There was a getaway after the main event. Another occasion to bond over food, laughter, music, provided by a home grown, phenomenally talented singer in our batch, alcohol (the names and varieties that I shall omit), dancing and general tomfoolery. Four days culminating in a night long orgy of revelry.

At the end of those four days, the only regret we had was that it wasn’t longer.

Why was it so special? Was it because, never before nor ever again, would we be able to recreate this magic? Or because, each one of us could feel the last of our youth slipping away? And this was our way, our tiny little attempt, to hold on to the vestiges of that incredible time, our childhood, with mates whom we had shared our (mostly) ignominious past with.

There is talk of another get together in a few years time. Another attempt to gather together this crazy (and I say this with a lot of affection) crowd of nut cases, and head off for the hills, or a beach somewhere. Will it come to pass? On this grand a scale? I doubt it very much. But who is to know for sure? After all I was proven wrong this time. I hope I am again.



8 thoughts on “The Reunion

  1. Beautifully written Poornima…I have also been thinking about why was it so special and I think that maybe that is what it is..a chance to be young again and enjoy those carefree days, to pretend that you are 18 again one last time?

  2. Poornima, no words to compliment your write up. Its so emotionally written that I could feel tears in my eyes. Only one regret the pic below doesnt have me in it.

  3. Great write up Poornima. One point though…and I thought I should mention it now that the actual event is over. I actually never participated in any of the preparations leading to the celebrations.Most of my involvement was over emails and phone calls etc.Here’s what I saw and felt – I did see situations where there was a bit of puffing up. But I will tell you what. The real greatness of this batch is that all of us together were able to put the puffing behind us.And I guess the 24th and 25th parties contributed a lot to that. Sujata informs me that there were certain batches where half the folks stopped talking to the other half post the 26th.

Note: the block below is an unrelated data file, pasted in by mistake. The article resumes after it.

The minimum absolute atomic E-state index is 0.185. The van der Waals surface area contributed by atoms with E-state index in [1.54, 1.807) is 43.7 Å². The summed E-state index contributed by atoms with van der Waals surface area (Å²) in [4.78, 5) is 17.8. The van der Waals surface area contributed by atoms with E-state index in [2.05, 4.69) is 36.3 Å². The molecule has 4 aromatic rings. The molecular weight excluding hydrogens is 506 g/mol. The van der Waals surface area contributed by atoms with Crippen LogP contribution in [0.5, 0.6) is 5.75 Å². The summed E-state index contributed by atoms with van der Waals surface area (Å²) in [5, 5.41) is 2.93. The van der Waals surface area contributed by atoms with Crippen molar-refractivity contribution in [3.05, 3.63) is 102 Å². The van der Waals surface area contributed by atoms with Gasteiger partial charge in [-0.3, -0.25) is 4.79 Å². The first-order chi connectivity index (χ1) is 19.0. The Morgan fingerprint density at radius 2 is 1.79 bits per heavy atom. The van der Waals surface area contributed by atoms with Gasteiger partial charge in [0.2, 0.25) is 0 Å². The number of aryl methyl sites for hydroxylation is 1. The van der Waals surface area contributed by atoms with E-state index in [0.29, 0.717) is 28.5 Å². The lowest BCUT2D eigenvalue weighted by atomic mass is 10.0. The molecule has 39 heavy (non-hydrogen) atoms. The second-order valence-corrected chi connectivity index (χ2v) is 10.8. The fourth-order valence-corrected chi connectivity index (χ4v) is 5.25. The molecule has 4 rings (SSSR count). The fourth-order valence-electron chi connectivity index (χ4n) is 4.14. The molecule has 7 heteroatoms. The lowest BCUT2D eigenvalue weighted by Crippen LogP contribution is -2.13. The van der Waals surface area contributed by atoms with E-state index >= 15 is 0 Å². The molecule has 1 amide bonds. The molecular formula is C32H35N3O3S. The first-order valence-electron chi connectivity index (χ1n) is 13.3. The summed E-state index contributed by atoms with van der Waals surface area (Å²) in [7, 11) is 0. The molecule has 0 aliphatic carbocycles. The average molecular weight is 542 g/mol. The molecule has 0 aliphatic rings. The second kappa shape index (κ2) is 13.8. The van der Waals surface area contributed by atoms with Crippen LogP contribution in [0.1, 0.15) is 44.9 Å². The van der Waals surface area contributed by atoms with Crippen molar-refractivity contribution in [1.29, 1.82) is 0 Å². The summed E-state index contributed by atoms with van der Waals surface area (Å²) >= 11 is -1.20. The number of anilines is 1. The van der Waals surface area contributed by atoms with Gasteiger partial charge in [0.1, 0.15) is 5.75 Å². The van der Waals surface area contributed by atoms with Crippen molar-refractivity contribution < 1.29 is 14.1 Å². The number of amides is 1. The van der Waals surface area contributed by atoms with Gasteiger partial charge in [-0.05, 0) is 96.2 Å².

But here we are…all solidly cemented together in a bond so eternal yet so ethereal, that if one of us calls out for anyone else from anywhere, all of us will hear it. For me personally, this is a gift which only a few receive in a lifetime.

    I would also like to thank all of you girls who made it from outside India. I was stunned to see someone like Sonika Bhalla attend…I had personally spoken to so many folks – Atanu, Yogesh, Amitabh, Janaki, Rohit etc who could not make it. I wish they could.

    1. I’m glad I was not witness to the afore mentioned puffing up, or my memory of the event might have been slightly tarnished by it! What I did see was this great inter mingling and a joyous celebration of being in the same place again. I am so glad we didn’t go the way of the other batches. How sad that would have been!
      I hope the next one (whenever that maybe) will be a good reason for all those who couldn’t make it, to come. No doubt they are ever so slightly envious of the memories we have managed to gather!